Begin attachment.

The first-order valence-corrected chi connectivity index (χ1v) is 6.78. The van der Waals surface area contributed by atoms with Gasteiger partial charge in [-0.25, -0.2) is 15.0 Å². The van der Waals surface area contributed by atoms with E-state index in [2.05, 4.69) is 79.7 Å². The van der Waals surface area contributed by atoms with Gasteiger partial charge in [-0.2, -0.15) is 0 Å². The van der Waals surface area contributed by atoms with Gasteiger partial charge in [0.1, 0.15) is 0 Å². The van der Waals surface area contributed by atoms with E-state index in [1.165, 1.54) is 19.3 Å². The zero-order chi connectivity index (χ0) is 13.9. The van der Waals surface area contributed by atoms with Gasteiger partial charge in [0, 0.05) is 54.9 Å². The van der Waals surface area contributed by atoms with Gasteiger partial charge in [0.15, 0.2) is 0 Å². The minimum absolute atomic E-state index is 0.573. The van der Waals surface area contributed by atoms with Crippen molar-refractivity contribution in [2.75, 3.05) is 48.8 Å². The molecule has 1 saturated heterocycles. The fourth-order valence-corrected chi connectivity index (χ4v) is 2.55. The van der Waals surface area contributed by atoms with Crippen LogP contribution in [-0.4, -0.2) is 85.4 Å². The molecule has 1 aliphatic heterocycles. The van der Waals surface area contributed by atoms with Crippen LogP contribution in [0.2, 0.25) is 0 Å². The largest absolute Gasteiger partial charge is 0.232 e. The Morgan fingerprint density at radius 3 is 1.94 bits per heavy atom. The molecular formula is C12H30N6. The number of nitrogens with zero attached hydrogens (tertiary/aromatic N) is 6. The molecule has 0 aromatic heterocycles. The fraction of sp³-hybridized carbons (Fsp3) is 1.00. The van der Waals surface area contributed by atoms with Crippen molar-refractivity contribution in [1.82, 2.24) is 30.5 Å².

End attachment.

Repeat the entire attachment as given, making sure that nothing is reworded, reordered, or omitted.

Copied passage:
The first-order valence-corrected chi connectivity index (χ1v) is 6.78. The van der Waals surface area contributed by atoms with Gasteiger partial charge in [-0.25, -0.2) is 15.0 Å². The van der Waals surface area contributed by atoms with E-state index in [2.05, 4.69) is 79.7 Å². The van der Waals surface area contributed by atoms with Gasteiger partial charge in [-0.2, -0.15) is 0 Å². The van der Waals surface area contributed by atoms with Gasteiger partial charge in [0.1, 0.15) is 0 Å². The van der Waals surface area contributed by atoms with E-state index in [1.165, 1.54) is 19.3 Å². The zero-order chi connectivity index (χ0) is 13.9. The van der Waals surface area contributed by atoms with Gasteiger partial charge in [0, 0.05) is 54.9 Å². The van der Waals surface area contributed by atoms with Gasteiger partial charge in [0.15, 0.2) is 0 Å². The minimum absolute atomic E-state index is 0.573. The van der Waals surface area contributed by atoms with Crippen molar-refractivity contribution in [2.75, 3.05) is 48.8 Å². The molecule has 1 saturated heterocycles. The fourth-order valence-corrected chi connectivity index (χ4v) is 2.55. The van der Waals surface area contributed by atoms with Crippen LogP contribution in [-0.4, -0.2) is 85.4 Å². The molecule has 1 aliphatic heterocycles. The van der Waals surface area contributed by atoms with Crippen LogP contribution in [0.2, 0.25) is 0 Å². The largest absolute Gasteiger partial charge is 0.232 e. The Morgan fingerprint density at radius 3 is 1.94 bits per heavy atom. The molecular formula is C12H30N6. The number of nitrogens with zero attached hydrogens (tertiary/aromatic N) is 6. The molecule has 0 aromatic heterocycles. The fraction of sp³-hybridized carbons (Fsp3) is 1.00. The van der Waals surface area contributed by atoms with Crippen molar-refractivity contribution in [1.82, 2.24) is 30.5 Å².